Brazil could follow the same production growth as the North Sea experienced in its first decade, according to the chief executive of Petrobras, the country’s state-controlled oil champion.
Petrobras has so far discovered 15bn barrels of proved reserves in an area called the “pre-salt”, lying below a 2km-deep salt layer under the seabed and estimated to hold up to 50bn barrels of oil. The group is forecasting daily production of 6.42m barrels of oil equivalent per day by 2020.
Jose Sergio Gabrielli, the group’s chief executive, said the country’s forecasts put it “at the same slope of production as in the first 10 years of the North Sea”.
Production from the North Sea, by both the UK and Norway, reached peak production of 6m barrels a day in 1999.
Petrobras expects to produce 2.77m boe/day this year. The pre-salt’s share of total domestic oil production will increase from 2 per cent in 2011 to 40.5 per cent in 2020.
The company, said Mr Gabrielli, is growing faster than “Exxon, Shell, Saudi Aramco, Gazprom, Eni … you name it”. Whether Petrobras would be the world’s top producer in 2020 depended “on the speed of the others”.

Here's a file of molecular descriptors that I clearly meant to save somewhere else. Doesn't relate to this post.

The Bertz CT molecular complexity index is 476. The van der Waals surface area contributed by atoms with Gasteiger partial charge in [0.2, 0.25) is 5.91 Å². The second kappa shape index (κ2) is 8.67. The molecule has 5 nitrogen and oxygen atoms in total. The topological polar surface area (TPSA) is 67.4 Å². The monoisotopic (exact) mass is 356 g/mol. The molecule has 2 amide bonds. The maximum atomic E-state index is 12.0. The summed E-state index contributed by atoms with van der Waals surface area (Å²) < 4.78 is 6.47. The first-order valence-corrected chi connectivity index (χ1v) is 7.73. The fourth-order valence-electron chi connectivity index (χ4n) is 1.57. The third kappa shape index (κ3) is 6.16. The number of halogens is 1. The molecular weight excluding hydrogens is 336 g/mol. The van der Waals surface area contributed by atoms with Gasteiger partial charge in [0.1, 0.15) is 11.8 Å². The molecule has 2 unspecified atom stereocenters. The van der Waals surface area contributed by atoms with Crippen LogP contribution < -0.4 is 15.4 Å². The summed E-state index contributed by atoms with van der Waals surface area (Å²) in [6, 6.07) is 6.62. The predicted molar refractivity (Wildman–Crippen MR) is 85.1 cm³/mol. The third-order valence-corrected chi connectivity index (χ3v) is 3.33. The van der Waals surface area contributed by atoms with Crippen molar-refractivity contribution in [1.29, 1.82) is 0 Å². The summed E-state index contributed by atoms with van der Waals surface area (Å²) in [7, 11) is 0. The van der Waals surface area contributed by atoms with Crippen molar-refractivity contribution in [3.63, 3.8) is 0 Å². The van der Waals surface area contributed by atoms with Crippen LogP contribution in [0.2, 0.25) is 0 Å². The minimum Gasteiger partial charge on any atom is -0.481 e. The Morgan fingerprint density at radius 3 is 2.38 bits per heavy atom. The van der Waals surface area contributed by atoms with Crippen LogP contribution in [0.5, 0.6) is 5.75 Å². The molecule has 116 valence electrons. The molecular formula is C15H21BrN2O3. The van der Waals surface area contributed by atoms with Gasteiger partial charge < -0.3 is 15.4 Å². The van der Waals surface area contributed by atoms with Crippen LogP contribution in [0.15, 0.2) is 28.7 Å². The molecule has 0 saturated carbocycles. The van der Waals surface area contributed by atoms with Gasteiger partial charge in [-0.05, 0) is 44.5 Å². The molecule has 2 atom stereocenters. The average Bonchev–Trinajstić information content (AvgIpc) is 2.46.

“Oil growth is a matter of discovery and resources. If you don’t have the resources, you need to buy,” he added, presenting the company’s five-year business plan in London.
Petrobras plans to invest $224.7bn between 2011 and 2015, with 57 per cent of this going towards exploration and production projects. The company’s current break-even price for oil produced from the area is $45 a barrel – compared with the current market price of about $120 a barrel for Brent crude, said Mr Gabrielli, adding that it could be even better as the company increases its productivity.
Petrobas has also launched a disposal plan, aiming to raise $13.6bn, in order to increase its return on assets. It might “farm out” blocks at home and abroad to raise cash, as well as selling shares in Brazilian companies, the company said.
Mr Gabrielli also said the company would keep investing in domestic refining capacity. Demand for oil products in Brazil is growing rapidly and Petrobras would lose market share if it did not expand. The company operates 100 per cent of the refining capacity in Brazil but has a market share of just 40 per cent of the domestic fuel market. The country’s last greenfield refinery, he said, was built in 1980.
Petrobras could earn an extra $8 a barrel margin if it refined oil domestically rather than simply exporting crude oil, added Almir Barbassa, chief financial officer.
Mr Gabrielli also added his voice to the industry debate about whether the integrated model – combining refining and marketing operations with an exploration and production arm – was out of date in the wake of the decision by America’s ConocoPhillips to split itself into two.
“Integrated oil companies make a better return in general,” he said.
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